Teaching Learners How to Identify an Unstated Main Idea

Of course, most of the time there is no topic sentence, and the reader must infer the main idea. Here are some ideas for teaching learners how to identify an implied (unstated) main idea.

Make a map of the paragraph, leaving the center bubble empty, and writing each idea or piece of information in a separate bubble. Compose a sentence that applies to all the bubble elements and "pulls them all together." Write the sentence in the middle bubble.

Try this three-step procedure (Hancock, 1987):
  • What is the topic of the paragraph?
  • What is the author's purpose in writing about the subject?
  • To define, explain, or describe something?
  • To persuade the reader to agree with an opinion or to take some kind of action?
  • To criticize or defend a person or action?
  • Given the purpose, what is the author trying to make the reader understand about the topic? (If the author is defining something, what is the definition? If the author is trying to persuade, what is the primary argument?)
In working with beginners, you may need to begin by teaching the underlying skills. Composing a main idea statement requires learners to generalize; they must discover what a series of facts or ideas have in common and then choose language that expresses this common theme. You might start with simple tasks, as in the next suggestion.

Generalizing: The underlying skill

Write a series of simple narrative paragraphs in which one person is described as doing several things. In each sentence the person is doing something else. The task for learners is to state the main idea. You give explicit directions: Name the person and tell the main thing the person did in all the sentences.

"Tom cooked two eggs. He poured orange juice into a glass. He put cereal into a bowl. He poured milk into a bowl."

Main idea: Tom made breakfast. (Carnine, Silbert, & Kameenui, 1997, p. 249)

When learners are able to do this, make the task a bit more complex by creating sample paragraphs in which different persons do different things. The learners must then decide on a general term to describe the people as well as the actions (Carnine et.al.).
Other approaches to summarization. The summarization studies reviewed by the National Reading Panel used variations of so-called "rule-based procedures" (NICHD, 2000, p. 4-93; Duke & Pearson, 2002). The example below is a procedure for summarizing a paragraph (McNeil & Donant, as cited in Duke & Pearson).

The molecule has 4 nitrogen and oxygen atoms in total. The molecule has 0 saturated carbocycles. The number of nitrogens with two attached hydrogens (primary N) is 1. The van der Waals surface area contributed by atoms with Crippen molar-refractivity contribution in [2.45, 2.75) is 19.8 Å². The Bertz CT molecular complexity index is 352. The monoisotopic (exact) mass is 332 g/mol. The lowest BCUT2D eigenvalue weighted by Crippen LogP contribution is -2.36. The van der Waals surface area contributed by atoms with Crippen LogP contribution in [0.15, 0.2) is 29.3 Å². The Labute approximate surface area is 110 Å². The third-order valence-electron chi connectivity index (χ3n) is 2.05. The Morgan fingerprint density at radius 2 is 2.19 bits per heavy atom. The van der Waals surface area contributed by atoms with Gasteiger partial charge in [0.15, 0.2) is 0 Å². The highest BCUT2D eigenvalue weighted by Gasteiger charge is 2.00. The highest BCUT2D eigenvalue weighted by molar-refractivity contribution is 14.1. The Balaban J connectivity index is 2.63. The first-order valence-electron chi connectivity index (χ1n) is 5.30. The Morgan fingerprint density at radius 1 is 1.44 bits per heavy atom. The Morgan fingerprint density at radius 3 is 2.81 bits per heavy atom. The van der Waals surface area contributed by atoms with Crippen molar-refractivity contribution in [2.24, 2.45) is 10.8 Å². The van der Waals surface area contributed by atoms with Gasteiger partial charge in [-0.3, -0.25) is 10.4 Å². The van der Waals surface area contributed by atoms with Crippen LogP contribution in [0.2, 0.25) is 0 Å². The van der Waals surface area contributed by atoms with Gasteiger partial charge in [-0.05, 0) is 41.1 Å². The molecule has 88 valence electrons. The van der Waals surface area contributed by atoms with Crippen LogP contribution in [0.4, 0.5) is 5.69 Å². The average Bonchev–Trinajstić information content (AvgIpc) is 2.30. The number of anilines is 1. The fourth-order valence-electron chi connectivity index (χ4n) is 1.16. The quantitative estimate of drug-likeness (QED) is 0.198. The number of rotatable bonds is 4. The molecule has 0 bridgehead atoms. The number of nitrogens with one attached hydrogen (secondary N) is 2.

A rule-based procedure

Rule 1: Delete unnecessary material.
Rule 2: Delete redundant [repetitive] material.
Rule 3: Compose a word to replace a list of items.
Rule 4: Compose a word to replace individual parts of an action.
Rule 5: Select a topic sentence.
Rule 6: Invent a topic sentence if one is not available.

Of course, to know what is unnecessary the reader must already have at least a sense of the main idea of the paragraph, so you might want to have learners create paragraph maps first and/or work with a partner to think through the decisions to delete material. See Appendix D for an example of this procedure.

The GIST procedure
GIST, which stands for Generating Interactions between Schemata and Texts, is another summarization strategy (Cunningham, as cited in Duke & Pearson, 2002 and in Allen, 2004). GIST calls for readers to begin by summarizing the first sentence of a paragraph using no more than 15 words. Then they read the next sentence and create a summary of the two sentences. Proceeding in this way with each sentence, they end up with a summary of the whole paragraph using no more than 15 words.

GIST may be adapted for longer selections and more advanced learners by working with paragraphs instead of sentences. They compose a one-sentence summary of the first paragraph, then do the same for the second paragraph, and then combine the two summaries into one sentence. Working one paragraph at a time in this way, they end up with a short summary of the entire selection.

Summaries of longer texts
More advanced learners may develop both reading and writing skills by composing summaries of a textbook chapter or other lengthy text. A rule-based approach for creating written summaries is suggested below (Sheinker & Sheinker, as cited in Carnine, Silbert, & Kameenui, 1997, p. 327).
  • Skim a passage.
  • List key points.
  • Combine related points into single statements.
  • Cross out least important points.
  • Reread list.
  • Combine and cross out to condense points.
  • Number remaining points in logical order.
  • Write points into paragraph in numbered order.
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